Three weeks before wedding, the first scandal hit the headlines. London's biggest tabloid, The Sun, printed a topless picture of Sophie. What should have been a tempest in a teapot became a national uproar in the wake of Princess Diana's death, which was widely blamed on Fleet Street's disregard for royal privacy. The outcry was so enormous the tabloid Sun actually issued a groveling apology. The 11-year-old snapshot showed Sophie gallivanting with radio disc jockey Chris Tarrant during a 1988 business trip to Spain. At the time, Sophie was working for Capital Radio as a PR executive. The picture showed Tarrant pulling up a laughing Sophie’s bikini top, exposing one breast. The photographer, Kara Noble, was paid £40,000 for the photo but in the backlash after their publication, she was sacked from her job as a disc jockey. While the scandal was tame compared to the pictures of a topless Fergie having her toes sucked in the South of France, the publication signaled the end of the honeymoon between Sophie and the Press.

The nuptials of Sophie and Edward on June 19, 1999 were a much more low-key affair than his siblings’ weddings, which took place at Westminster Abbey and St. Paul’s Cathedral. Since all three of those weddings ended in divorce, perhaps Prince Edward was hedging his bets by getting married at Windsor. Whatever the reason, Edward and Sophie had made it clear that their wedding was not to be a state occasion. On his wedding day, he was created The Earl of Wessex. Sophie’s new title would be HRH The Countess of Wessex. Eventually the plan was that after the Queen and the Duke of Edinburgh’s death, Edward would inherit his father’s title. The wedding was attended by 560 guests and an estimated 200 million viewers around the world. Some commentators called it the “people’s wedding,” and 8,000 people were picked at random and invited into the castle grounds.

Unlike the over-the-top 80’s confections worn by Diana and Sarah, Sophie wore a simple dress made of hand-dyed silk organza and silk crepe, with long sleeves and the detail consists of rows of pearls and crystal beading around the neck, sleeves and train, with further beading down the back and front of the dress-coat. 325,000 cut-glass and pearl beads were sewn on the dress, which was corseted, with a V-neck. To accompany the dress, the bride also wore a black-and-white pearl necklace, interspersed with white gold rondels, and a matching pair of black-and-white pearl drop earrings, designed by Prince Edward and made by Asprey and Garrard as a wedding gift from Edward. Sophie wore a diamond tiara, from the Queen's private collection, consisting of three open-work scroll motifs, designed and re-modeled by the Crown Jeweler, David Thomas, at Asprey and Garrard.

Soon after their wedding, it was announced that the royal couple would be balancing their professional lives with their royal duties. The Queen was said to be behind the couple’s decision. The couple took a 150 year lease on the 57 room Bagshot Park in Surrey, paying £5 million pounds for a property that on the open market would be worth at least 6 times as much. It is one of the largest Royal homes; even Prince Charles’s beloved Highgrove is not as big. Prince Edward went back to work at the moderately successful production company that he’d started in 1993, Ardent Productions while Sophie continued on with her PR firm RJH. But from the beginning there were questions about whether royalty and commerce should mix. Even before the wedding, Sophie was accused of using her relationship with Edward to drum up business. The longer her romance with Edward continued, the more her career seemed to flourish.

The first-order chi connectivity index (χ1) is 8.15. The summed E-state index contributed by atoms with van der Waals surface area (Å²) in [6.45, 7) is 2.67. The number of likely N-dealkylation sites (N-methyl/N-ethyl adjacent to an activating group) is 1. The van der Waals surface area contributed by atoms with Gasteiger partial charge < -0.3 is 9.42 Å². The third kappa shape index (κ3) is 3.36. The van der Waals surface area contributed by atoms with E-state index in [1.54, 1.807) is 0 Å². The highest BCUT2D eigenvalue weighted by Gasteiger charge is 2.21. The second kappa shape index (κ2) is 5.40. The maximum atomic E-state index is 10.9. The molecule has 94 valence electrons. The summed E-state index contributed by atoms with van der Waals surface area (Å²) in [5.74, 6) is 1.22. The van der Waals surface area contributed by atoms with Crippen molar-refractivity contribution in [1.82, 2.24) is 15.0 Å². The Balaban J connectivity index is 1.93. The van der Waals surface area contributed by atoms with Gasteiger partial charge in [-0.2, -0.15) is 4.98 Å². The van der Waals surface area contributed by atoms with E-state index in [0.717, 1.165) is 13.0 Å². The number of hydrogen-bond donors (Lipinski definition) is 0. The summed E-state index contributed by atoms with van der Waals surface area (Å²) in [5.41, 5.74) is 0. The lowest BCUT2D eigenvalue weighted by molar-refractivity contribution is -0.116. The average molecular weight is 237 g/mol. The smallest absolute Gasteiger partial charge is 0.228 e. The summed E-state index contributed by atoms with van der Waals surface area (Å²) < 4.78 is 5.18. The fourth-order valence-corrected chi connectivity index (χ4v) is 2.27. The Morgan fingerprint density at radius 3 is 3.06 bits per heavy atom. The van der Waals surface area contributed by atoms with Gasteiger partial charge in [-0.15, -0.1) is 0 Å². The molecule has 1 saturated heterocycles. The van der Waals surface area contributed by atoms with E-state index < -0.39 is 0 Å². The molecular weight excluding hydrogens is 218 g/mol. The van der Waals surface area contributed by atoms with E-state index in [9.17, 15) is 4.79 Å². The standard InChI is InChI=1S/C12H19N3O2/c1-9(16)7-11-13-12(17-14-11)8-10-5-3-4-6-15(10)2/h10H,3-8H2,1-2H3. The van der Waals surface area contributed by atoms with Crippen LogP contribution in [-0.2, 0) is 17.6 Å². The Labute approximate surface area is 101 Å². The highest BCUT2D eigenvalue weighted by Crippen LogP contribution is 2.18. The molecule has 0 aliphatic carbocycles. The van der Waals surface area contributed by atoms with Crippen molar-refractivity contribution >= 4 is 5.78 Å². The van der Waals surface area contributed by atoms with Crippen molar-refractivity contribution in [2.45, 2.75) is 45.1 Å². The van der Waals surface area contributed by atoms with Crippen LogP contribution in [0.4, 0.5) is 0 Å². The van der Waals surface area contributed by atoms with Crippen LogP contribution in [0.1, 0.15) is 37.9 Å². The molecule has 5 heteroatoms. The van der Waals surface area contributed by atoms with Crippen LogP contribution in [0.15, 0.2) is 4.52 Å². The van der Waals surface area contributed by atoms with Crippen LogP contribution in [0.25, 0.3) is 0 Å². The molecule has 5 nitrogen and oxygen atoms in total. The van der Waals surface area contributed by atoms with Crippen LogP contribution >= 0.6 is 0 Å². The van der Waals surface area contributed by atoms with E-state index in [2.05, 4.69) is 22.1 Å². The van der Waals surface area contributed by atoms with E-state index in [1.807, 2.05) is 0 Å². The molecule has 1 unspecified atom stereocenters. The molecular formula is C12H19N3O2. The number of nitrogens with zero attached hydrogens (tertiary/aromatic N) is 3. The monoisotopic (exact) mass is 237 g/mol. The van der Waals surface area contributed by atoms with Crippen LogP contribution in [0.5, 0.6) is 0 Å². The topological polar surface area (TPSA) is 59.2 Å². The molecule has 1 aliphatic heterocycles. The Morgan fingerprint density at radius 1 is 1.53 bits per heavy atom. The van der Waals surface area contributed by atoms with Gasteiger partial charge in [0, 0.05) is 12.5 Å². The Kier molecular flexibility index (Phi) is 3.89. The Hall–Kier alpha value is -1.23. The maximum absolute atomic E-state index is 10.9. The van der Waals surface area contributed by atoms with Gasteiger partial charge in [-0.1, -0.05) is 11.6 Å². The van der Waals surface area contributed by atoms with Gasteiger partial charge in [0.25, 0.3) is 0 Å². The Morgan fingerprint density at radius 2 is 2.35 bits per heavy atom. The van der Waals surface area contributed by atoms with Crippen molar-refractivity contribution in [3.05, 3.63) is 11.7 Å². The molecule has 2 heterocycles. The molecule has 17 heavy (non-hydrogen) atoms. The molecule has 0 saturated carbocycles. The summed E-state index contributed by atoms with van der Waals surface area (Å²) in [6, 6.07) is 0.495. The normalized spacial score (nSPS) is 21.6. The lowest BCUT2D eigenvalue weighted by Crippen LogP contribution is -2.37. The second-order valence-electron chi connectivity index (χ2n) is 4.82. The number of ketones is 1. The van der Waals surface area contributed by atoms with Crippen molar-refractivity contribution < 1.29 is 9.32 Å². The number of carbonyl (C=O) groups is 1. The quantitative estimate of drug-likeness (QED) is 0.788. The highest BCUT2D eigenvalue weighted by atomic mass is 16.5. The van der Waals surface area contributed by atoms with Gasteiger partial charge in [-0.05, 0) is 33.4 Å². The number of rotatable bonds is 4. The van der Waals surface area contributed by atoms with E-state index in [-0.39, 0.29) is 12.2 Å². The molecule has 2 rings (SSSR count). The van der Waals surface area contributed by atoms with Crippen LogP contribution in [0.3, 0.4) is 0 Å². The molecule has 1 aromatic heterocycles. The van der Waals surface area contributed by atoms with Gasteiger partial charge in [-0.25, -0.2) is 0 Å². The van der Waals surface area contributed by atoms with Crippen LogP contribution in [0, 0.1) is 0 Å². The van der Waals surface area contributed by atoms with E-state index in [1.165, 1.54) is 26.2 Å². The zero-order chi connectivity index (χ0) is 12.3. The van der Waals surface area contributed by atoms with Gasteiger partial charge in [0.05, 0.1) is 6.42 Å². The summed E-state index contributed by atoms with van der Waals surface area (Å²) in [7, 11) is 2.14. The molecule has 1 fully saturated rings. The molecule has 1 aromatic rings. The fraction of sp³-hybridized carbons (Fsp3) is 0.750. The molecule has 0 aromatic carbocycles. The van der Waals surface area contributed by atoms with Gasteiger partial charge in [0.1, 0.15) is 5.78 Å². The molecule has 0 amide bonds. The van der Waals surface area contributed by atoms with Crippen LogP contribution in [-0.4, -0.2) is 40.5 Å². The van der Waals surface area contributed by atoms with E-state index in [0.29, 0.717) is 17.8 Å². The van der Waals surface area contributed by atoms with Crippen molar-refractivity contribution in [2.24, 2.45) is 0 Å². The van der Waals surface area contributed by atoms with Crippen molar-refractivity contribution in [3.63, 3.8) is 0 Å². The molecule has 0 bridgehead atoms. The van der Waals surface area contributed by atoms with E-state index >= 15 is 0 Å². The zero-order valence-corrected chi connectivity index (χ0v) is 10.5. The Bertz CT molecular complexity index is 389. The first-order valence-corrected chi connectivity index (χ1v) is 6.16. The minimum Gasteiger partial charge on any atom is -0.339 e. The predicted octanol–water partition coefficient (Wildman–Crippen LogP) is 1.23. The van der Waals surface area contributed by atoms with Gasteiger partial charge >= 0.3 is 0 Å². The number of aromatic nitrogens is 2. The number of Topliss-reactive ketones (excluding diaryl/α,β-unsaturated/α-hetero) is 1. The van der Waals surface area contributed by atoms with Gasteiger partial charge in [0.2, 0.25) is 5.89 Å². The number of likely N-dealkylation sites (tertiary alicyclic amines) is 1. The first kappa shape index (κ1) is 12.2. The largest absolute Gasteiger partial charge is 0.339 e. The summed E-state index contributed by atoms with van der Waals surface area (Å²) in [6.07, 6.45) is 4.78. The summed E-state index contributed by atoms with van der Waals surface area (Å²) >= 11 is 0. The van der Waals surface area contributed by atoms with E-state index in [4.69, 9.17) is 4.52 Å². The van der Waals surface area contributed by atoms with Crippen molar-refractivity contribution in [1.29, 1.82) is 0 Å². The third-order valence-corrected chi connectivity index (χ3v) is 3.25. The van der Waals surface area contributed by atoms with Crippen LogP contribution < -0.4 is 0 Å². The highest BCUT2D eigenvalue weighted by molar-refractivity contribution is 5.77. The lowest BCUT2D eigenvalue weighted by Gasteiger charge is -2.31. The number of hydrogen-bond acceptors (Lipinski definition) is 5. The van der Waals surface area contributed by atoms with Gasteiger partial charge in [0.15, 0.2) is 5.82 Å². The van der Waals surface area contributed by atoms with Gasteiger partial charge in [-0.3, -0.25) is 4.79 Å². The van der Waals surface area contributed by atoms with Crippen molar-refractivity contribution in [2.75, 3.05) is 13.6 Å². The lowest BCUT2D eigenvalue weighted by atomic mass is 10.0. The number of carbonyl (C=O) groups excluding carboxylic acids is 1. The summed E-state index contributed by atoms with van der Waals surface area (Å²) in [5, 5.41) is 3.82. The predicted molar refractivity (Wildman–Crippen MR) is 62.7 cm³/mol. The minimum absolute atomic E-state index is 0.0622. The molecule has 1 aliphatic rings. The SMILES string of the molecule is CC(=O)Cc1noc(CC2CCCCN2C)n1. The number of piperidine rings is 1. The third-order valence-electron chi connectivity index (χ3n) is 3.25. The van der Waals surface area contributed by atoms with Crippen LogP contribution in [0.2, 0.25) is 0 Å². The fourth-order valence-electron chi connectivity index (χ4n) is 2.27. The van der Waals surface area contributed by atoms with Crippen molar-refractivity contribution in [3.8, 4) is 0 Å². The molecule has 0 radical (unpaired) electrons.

Her critics said a big “I told you so,” when in 2001, an undercover reporter for the tabloid News of the World, Mazher Mahmood, posing as an Arab sheikh, recorded Sophie making disparaging remarks about Cherie Blair as "absolutely horrid, horrid, horrid" and criticized the prime minister's leadership style as "too presidential". It was also claimed that she boasted that she was the Royal family’s savior and calling the Queen ‘the old dear.’ It also appeared that Sophie was using her royal connections to drum up business. The story was picked up by the Daily Mail and other media outlets, humiliating the Countess. Although Buckingham Palace issued a statement suggesting that the reported comments were ‘selective, distorted and in several cases, flatly untrue,’ the damage was done. Sophie herself issued a statement that read, that she regretted the embarrassment she had caused after being taken in by the reporter's scheme. “I am deeply distressed by the carrying-out of an entrapment operation on me and my business but I also very much regret my own misjudgment in succumbing to that subterfuge.” For a supposedly smart and savvy business woman, it never seems to have occurred to Sophie to check out her new potential client. Landing such a lucrative account seemed to outweigh her common sense. Unlike Fergie who could at least claim alcohol as an excuse, Sophie drank nothing but mineral water during the meeting.

The news brought back memories of ‘Squidgygate’ and ‘Tampongate’ when the Wales’s phone calls were taped and then published in the tabloids. Sophie compounded her error by sending personal letters of apology to Blair, Hague and Prince Charles. The tabloid turned over the tapes to Buckingham Palace in exchange for a 5 page interview with Sophie, in which she discussed IVF & Edward’s sexuality. Instead of being a breath of fresh air, Sophie was in danger of been seen as no better than her predecessors. Her partner resigned but Sophie was hoping to ride it out but clients began to leave, outraged by publicity. Later that fall, Prince Edward got into trouble for filming at St. Andrew’s University as his nephew Prince William matriculated for a documentary. In 2002, both the Prince Edward and his wife announced that they would quit their business interests to focus on royal duties full time and to aid the Queen during her Golden Jubilee. To take some of the sting out having to give up their careers, the Queen increased the annual allowance to £250,000, essentially paying them not to work.